I did an overland trip on Flores Island in 2009. It took me 10 days from Larantuka to Ruteng (more of that here). It wasn’t enough, since I didn’t make it to the west end. So, in 2013 I decided to return and start from the west working myself east. It took me 12 days to do just west Flores, not even reaching Ende and the remote areas. A smaller area was covered with more days. Can you help me do the math? ‘Cause I certainly am failing this logic.
People visit this national park to see the komodos, dragons that are said to be the closest descendants of the dinosaurs. I came for the diving. Why? Because as fascinating the komodos are, the underwater world of Komodo National Park is also a winner. Some even prefer it to Raja Ampat. So what’s it like? Read more here.
Ironically, I didn’t even get to meet any komodo on my trip here, but I did see it a month later on this trip. Granted, I did 4 days doing this and had the live-on-board experience.
Bajawa is the hub for Bena Village, however it has its own uniqueness to it. Aside to the cold crisp air that had me regret not bringing my wool socks for bed, it also has its famous coffee. Bajawa coffee is pretty renown amongst coffee drinkers and you can get some at the KSU Famasa at Beiwali Village. Usually the born-and-bred locals know where this village is. Make sure you get the right people from the accommodation receptionists. They’re your concierge fo sho!
As for Bena Village, it hasn’t changed much as a whole in the last three years. It does have electricity now, which is a huge step for them. During my visit, one of their traditional houses was being renovated. It was much fun just to see how these houses were made. Turns out, it was made of simple tools, hard work, and family ties. More on this link.
I redid my itinerary to Riung. So what was different with the visit in 2009? I had a travel mate, I gained travel mates, and it was an uber shiny day. God, how I love the sun! Everything looked better with a lot of sun. More of Riung in this link.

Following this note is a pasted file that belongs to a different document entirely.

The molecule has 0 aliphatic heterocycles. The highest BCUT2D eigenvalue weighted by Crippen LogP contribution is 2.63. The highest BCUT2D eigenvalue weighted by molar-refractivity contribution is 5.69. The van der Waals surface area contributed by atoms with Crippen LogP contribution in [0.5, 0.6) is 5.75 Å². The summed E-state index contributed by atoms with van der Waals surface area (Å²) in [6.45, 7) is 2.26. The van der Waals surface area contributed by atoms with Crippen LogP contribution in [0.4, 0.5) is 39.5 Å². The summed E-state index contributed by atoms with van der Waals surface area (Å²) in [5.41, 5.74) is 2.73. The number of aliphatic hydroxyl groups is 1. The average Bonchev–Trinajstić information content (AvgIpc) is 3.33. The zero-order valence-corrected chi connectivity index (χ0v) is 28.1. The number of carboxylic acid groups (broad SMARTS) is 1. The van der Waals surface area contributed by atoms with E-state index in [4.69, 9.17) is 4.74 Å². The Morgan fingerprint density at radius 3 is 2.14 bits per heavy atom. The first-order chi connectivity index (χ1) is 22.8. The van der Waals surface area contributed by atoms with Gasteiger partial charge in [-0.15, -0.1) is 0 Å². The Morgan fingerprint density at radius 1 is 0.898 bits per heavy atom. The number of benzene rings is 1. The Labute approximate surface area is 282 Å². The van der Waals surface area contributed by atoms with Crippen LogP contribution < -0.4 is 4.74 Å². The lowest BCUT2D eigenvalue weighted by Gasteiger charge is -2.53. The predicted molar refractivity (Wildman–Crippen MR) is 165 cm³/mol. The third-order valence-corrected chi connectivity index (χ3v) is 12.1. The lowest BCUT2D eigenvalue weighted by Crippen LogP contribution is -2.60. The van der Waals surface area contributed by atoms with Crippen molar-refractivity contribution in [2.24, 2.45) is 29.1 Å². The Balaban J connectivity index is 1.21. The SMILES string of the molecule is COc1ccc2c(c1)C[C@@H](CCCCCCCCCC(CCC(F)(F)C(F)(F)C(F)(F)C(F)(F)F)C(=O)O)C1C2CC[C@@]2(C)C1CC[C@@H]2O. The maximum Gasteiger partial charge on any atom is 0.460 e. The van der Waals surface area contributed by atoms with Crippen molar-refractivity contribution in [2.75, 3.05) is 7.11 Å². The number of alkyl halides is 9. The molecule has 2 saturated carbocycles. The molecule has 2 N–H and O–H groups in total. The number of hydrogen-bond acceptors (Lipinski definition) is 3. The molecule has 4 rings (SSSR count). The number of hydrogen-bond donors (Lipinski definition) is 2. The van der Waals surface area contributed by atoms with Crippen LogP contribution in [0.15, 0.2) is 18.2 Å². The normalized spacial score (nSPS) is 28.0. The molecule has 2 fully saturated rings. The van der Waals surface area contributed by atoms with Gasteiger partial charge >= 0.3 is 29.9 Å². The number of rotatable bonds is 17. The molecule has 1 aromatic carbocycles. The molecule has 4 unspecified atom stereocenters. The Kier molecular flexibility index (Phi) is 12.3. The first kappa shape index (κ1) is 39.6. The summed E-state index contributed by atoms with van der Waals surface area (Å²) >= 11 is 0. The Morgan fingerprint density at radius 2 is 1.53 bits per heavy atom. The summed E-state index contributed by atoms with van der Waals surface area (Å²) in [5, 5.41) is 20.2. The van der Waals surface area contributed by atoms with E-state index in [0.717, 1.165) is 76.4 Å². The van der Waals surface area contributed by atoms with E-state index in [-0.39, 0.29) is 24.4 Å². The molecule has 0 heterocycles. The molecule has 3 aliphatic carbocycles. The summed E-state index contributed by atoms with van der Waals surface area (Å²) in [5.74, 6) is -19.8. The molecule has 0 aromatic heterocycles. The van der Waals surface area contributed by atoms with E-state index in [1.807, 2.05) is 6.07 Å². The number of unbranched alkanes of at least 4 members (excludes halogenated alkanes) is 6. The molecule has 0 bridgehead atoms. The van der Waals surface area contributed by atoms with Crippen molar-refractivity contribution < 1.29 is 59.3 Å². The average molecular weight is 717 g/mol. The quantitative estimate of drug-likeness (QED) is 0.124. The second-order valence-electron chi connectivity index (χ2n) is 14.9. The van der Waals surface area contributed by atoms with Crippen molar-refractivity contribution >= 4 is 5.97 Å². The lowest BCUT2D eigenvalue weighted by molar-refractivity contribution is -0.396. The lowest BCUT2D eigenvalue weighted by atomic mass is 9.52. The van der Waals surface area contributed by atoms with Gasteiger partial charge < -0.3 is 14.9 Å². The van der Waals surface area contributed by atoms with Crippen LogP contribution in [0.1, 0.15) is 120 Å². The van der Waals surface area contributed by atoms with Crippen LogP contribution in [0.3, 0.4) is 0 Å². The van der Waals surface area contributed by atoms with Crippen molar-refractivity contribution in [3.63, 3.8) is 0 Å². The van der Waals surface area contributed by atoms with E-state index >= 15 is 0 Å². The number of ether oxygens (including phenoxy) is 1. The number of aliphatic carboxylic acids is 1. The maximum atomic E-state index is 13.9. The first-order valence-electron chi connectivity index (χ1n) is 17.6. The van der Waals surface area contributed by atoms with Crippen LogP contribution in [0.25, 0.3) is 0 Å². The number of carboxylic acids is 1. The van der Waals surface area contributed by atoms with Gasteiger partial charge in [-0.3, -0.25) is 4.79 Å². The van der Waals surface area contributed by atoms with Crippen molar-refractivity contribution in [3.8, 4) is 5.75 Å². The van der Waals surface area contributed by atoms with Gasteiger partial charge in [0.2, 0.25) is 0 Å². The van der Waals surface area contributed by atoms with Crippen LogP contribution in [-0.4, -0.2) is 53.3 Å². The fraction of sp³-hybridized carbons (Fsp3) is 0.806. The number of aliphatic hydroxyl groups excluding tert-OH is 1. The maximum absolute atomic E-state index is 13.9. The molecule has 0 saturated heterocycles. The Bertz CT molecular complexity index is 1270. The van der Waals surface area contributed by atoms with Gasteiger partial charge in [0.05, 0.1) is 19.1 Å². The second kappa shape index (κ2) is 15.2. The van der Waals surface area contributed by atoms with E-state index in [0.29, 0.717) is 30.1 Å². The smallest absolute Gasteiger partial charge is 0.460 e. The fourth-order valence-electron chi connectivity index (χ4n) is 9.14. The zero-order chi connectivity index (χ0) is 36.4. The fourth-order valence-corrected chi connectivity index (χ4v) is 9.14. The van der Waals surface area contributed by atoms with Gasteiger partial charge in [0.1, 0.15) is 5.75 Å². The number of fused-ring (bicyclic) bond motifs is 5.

We visited a resort-like place here just because we saw its signboard on the main road. Don’t you just love spontaneous changes on the road? I certainly dug this one. I got a good night sleep and an open shower to recharge myself, all at the Mbalata Beach Cottages. Here’s the story.
We fitted Cancar in our itinerary. Why? Well, Cancar is a place where the rice paddies are devided and looks like a spider web. I’m not sure of there’s any other place in Indonesia quite like it, but I do know Cancar is famous for it. We were helped by a local in the public bus, Gonza and her cousin, which saw our confusion in getting to view point of these rice paddies. Bless their heart as they took the time to take us to the point, even if that meant a minor hiking trip. Had lots of fun and we’re still friends on facebook 🙂
As for Cancar, the locals say that a wealthy man once owned the land. He divided his land in such a circular manner to inherit a fair amount of land amongst his children. The partition has remained ever since, which I don’t know when it was exactly. I’ve seen rice paddies almost all my life and this is something different. It’s pretty cool. Donations are required when hiking up to the viewing point, which is… near a BTS tower, I think.
There are so many things to be said about Wae Rebo, yet so little bandwith. Hence a visit to Wae Rebo is necessary to those that are even slightly curious. Why? The whole trip right from Cancar all the way to the 7 traditional houses on the hills is memorable, which includes a stay at the Wae Rebo Lodge at Dintor Village. Don’t miss this! It’s awesome! For more about visiting Wae Rebo, just click on this link.